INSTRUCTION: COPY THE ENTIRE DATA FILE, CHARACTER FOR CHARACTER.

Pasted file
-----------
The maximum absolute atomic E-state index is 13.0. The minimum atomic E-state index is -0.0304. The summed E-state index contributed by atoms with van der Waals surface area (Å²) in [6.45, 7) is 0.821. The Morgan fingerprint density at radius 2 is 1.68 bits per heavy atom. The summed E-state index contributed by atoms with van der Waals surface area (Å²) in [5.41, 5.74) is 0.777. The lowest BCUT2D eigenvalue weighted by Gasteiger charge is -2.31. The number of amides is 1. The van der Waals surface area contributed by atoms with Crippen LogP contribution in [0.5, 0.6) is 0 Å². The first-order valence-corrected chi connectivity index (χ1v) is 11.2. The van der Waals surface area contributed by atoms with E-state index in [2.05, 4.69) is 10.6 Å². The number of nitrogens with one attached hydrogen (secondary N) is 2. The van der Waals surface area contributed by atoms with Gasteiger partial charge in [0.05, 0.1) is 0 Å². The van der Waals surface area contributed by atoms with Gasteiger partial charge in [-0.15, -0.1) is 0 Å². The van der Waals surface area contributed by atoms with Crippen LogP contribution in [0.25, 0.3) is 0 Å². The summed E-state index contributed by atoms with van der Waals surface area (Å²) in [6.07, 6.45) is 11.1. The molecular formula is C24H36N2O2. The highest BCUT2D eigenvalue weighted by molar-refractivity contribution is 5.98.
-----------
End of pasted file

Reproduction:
The maximum absolute atomic E-state index is 13.0. The minimum atomic E-state index is -0.0304. The summed E-state index contributed by atoms with van der Waals surface area (Å²) in [6.45, 7) is 0.821. The Morgan fingerprint density at radius 2 is 1.68 bits per heavy atom. The summed E-state index contributed by atoms with van der Waals surface area (Å²) in [5.41, 5.74) is 0.777. The lowest BCUT2D eigenvalue weighted by Gasteiger charge is -2.31. The number of amides is 1. The van der Waals surface area contributed by atoms with Crippen LogP contribution in [0.5, 0.6) is 0 Å². The first-order valence-corrected chi connectivity index (χ1v) is 11.2. The van der Waals surface area contributed by atoms with E-state index in [2.05, 4.69) is 10.6 Å². The number of nitrogens with one attached hydrogen (secondary N) is 2. The van der Waals surface area contributed by atoms with Gasteiger partial charge in [0.05, 0.1) is 0 Å². The van der Waals surface area contributed by atoms with Gasteiger partial charge in [-0.15, -0.1) is 0 Å². The van der Waals surface area contributed by atoms with Crippen LogP contribution in [0.25, 0.3) is 0 Å². The summed E-state index contributed by atoms with van der Waals surface area (Å²) in [6.07, 6.45) is 11.1. The molecular formula is C24H36N2O2. The highest BCUT2D eigenvalue weighted by molar-refractivity contribution is 5.98.